Covid and the rising cost of living is pushing people to skimp on heating this winter and rugging up instead, Women’s Centre Rodney counsellor Bridget Farmiloe says.
The centre provides support for women and families from Puhoi to Te Hana, and each year they run a Winter Warmer Appeal to provide new and good quality blankets, duvets, pyjamas and hot water bottles.
This year they are seeing more families struggling with rising prices and cutting back on power to keep food on the table.
The centre’s main aim is to provide every child in each home with new warm pyjamas and a hot water bottle, Bridget says, with new or excellent condition blankets and duvets a bonus.
In 2019, they helped 98 families, sending out 200 sets of pyjamas and 430 blankets.
Covid restrictions saw those numbers plummet as pick-ups and drop-offs restricted contact, but they are expecting numbers to be high this winter.
While the blanket collections have come to an end, Bridget says new warm pyjamas, especially for older children and teenagers, are still welcome. All donations will need to be in by the end of June.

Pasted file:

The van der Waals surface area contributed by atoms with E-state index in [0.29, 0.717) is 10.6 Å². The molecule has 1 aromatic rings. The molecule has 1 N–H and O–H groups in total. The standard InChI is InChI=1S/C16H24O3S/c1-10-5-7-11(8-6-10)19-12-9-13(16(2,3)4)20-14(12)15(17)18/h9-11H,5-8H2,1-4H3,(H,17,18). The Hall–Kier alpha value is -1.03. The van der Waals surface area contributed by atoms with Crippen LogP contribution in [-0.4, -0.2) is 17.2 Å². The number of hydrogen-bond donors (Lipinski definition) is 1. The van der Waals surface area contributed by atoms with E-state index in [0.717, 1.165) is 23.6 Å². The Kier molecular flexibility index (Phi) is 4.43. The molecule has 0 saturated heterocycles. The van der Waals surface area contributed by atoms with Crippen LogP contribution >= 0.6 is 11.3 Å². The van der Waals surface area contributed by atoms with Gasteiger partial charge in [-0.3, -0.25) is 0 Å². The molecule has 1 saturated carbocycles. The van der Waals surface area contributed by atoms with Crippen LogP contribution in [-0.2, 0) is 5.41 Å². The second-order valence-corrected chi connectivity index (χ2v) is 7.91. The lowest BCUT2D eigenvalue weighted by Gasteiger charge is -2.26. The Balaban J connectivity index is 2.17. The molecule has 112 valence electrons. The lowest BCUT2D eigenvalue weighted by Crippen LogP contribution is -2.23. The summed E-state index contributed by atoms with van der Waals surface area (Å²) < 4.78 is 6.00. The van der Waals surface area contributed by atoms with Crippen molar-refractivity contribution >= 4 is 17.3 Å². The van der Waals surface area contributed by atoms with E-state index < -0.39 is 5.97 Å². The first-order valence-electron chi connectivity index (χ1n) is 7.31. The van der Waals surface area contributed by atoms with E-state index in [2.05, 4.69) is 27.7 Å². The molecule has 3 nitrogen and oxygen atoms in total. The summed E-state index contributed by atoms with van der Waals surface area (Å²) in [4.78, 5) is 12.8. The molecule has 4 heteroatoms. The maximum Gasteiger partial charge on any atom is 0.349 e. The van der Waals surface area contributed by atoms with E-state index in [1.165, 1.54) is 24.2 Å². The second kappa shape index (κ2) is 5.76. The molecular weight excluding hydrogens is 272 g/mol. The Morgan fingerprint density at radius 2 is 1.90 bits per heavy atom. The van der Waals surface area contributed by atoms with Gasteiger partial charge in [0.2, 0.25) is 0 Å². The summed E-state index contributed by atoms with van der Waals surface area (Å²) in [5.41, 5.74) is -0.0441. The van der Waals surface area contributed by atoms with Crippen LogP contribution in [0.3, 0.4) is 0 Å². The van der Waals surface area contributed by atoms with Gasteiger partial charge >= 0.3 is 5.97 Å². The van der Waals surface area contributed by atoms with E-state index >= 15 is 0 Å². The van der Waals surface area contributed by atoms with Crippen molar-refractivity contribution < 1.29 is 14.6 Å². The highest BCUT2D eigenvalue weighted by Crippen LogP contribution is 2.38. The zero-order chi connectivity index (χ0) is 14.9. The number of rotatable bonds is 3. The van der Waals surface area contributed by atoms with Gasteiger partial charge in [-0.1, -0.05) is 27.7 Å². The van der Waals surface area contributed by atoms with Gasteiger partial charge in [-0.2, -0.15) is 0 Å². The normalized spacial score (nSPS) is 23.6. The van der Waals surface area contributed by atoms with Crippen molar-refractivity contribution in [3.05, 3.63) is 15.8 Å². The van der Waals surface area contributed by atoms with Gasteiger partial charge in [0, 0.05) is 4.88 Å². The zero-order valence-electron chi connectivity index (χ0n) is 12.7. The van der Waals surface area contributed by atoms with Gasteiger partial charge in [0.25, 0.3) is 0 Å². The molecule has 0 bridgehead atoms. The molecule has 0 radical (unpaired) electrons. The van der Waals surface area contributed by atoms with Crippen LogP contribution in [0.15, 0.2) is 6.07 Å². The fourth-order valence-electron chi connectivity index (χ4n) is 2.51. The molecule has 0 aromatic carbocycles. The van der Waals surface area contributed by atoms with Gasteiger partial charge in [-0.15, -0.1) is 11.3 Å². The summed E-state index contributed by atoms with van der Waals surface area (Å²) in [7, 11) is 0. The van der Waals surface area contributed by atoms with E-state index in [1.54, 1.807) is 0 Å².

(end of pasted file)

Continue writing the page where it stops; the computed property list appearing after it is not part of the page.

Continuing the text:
Donations can be dropped off at 10 Morpeth Street, Warkworth, between 9.30am and 2.30 pm, Monday to Friday; or left at Harcourts Real Estate, 21 Queen Street, Warkworth.
However, it’s not just low-income families that are struggling.
Warkworth Christian Food Link coordinator Michelle Saleupolu says the ramifications of Covid are also being felt in middle income families. This includes some contractors who have been unable to work through lockdowns and restrictions, who are also struggling to make ends meet.
Before Covid arrived on the scene, Food Link was averaging around 10 food parcels a week. That has risen to around 24 a week, although they have hit more than 30 at times recently.
Every year, they see a spike in demand in June, July and August, as families start to pay their power bills.
Food for the parcels comes from Food Rescue groups run by Warkworth Lions and Rotary clubs.